The following themes are highlighted as examples of issues that are relevant for development of ecosystem-based management:
- Ocean acidification
- Mixed fisheries, undersized fish, discard of catches, bycatches and IUU fishing
- Impact of bottom trawling on benthos
- Risk of accidental discharges from oil and gas activities and ship transport
- Risk of introduction of alien species from ship traffic
- Long range transboundary pollution that is transported by air and water currents
- Risk of radioactive pollution
It should be emphasised that although this covers many of the most relevant themes, it should not be considered a complete list. Therefore, the highlighted themes should be looked upon as both a significant part of the basis for ecosystem based management in the Barents Sea as well as important examples that illustrate how the contents of this report may be used to further develop ecosystem-based management in the area. Some issues that are clearly relevant have not been discussed, such as the concept of vulnerable and valuable areas, which is important in the management plan for the Norwegian part of the Barents Sea. The need for specific attention to risks for the loss of biodiversity and needs for protective measures for threatened species of arctic endemics within the region are examples of other relevant issues that have not been discussed in the report.
The different themes described above may interact with each other. For example, if ocean acidification causes deteriorations of the food base of fish stocks, this can worsen the effect that any overfishing might have on these stocks. Similarly, if both acidification and bottom trawling affect benthic communities, their effects may be additive or even amplify each other. When developing holistic ecosystem-based management, an important challenge is therefore to conduct broad assessments of the combined impact of different types of human activities on the ecosystem.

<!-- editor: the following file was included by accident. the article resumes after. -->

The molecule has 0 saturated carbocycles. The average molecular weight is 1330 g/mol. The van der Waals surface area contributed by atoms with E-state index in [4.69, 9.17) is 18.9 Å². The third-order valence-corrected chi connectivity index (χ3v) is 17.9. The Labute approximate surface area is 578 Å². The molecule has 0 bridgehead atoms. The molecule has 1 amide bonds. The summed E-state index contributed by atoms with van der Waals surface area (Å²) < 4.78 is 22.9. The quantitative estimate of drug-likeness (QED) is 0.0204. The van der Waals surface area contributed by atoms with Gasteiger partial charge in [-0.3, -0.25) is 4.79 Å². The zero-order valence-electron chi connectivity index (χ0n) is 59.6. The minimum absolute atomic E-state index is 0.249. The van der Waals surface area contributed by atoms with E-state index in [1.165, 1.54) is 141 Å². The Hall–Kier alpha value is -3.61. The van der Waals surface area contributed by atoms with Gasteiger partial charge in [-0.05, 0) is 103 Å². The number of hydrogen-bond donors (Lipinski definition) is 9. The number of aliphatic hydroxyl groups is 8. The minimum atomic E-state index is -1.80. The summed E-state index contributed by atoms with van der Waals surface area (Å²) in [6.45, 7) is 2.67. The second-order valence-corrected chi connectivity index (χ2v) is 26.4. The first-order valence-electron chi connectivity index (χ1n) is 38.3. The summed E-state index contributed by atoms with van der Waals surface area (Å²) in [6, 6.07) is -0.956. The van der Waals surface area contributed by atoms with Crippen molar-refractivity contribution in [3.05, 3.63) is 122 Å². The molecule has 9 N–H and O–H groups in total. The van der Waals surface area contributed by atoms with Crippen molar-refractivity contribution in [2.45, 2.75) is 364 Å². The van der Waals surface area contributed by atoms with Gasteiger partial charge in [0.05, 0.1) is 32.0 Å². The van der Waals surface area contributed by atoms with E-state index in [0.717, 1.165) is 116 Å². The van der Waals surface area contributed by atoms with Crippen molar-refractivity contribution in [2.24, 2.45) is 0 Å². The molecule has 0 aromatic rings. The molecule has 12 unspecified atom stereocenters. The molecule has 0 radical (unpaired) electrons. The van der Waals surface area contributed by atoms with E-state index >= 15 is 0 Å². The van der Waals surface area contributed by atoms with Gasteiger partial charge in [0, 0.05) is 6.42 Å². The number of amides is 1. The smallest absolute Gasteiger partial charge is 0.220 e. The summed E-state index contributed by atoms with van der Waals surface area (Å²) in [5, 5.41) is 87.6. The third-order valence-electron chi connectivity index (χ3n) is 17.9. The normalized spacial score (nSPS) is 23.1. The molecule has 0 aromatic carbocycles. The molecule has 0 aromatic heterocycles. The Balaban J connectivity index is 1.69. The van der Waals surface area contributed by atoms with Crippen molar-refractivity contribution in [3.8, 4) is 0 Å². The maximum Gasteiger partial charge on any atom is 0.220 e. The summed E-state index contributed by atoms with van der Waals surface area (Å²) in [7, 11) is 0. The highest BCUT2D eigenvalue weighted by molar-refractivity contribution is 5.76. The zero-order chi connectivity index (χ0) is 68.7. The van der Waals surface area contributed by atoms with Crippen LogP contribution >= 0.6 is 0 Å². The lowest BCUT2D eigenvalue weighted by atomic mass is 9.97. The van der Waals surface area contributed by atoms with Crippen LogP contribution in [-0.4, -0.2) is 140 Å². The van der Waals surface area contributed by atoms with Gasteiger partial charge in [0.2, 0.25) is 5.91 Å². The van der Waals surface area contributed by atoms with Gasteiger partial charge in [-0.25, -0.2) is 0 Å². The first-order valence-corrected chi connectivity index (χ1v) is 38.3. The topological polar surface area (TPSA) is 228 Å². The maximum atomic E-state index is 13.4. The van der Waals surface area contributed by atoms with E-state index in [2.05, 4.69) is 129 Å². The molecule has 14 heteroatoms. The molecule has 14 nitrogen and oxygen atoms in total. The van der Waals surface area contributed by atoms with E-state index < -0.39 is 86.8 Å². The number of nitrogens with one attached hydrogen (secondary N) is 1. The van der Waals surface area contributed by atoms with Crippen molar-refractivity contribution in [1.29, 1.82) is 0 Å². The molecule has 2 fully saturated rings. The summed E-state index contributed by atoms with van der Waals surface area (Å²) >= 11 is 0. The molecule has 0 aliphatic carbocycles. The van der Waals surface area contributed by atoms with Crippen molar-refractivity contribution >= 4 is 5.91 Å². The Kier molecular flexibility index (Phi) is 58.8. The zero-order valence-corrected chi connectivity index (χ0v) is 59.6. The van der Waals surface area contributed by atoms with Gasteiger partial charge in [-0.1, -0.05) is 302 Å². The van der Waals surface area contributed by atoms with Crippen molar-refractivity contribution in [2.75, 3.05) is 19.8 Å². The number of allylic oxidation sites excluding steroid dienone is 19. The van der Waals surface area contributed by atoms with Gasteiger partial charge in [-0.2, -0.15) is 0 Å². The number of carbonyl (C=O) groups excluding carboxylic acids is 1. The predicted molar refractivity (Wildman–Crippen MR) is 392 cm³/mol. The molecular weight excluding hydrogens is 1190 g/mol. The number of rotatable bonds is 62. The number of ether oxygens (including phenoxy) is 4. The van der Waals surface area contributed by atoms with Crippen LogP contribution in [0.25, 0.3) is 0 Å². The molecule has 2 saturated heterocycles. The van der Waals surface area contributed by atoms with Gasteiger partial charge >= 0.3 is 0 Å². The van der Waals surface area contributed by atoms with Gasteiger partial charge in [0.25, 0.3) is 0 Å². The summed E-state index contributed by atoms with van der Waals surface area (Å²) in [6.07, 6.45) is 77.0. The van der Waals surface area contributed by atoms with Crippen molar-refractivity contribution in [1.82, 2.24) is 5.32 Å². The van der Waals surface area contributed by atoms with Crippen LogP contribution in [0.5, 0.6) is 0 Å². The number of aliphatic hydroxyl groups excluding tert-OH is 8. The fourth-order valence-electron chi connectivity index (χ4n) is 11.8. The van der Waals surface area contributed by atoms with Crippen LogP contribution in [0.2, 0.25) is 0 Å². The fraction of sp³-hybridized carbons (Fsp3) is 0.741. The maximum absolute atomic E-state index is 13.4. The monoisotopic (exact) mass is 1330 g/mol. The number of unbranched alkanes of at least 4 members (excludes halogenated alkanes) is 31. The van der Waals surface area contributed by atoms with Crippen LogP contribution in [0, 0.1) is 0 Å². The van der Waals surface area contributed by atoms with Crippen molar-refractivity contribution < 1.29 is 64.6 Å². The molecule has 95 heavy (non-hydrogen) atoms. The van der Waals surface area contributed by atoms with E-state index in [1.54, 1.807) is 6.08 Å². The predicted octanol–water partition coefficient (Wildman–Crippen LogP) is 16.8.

For an ecosystem that is under considerable pressure from several anthropogenic drivers, it is particularly important to analyse whether their combined effects are so large that the ability of the system to absorb them may be exceeded, causing the ecosystem to shift into another stable state. Such changes have happened in several marine ecosystems, where collapses of cod stocks caused by overfishing, possibly exacerbated by climate variation, have triggered fundamental changes in the ecosystems that may not be possible to reverse. In the Barents Sea, impacts from climate change and ocean acidification are expected to increase in the future, while the level of fishing activities will remain high and increased oil and gas activities and ship transport are expected. To secure sustainable management of the area, it can therefore be helpful to perform the type of analyses described above that assess whether the combined impacts of all of these various anthropogenic drivers are likely to put the stability of the ecosystem at risk.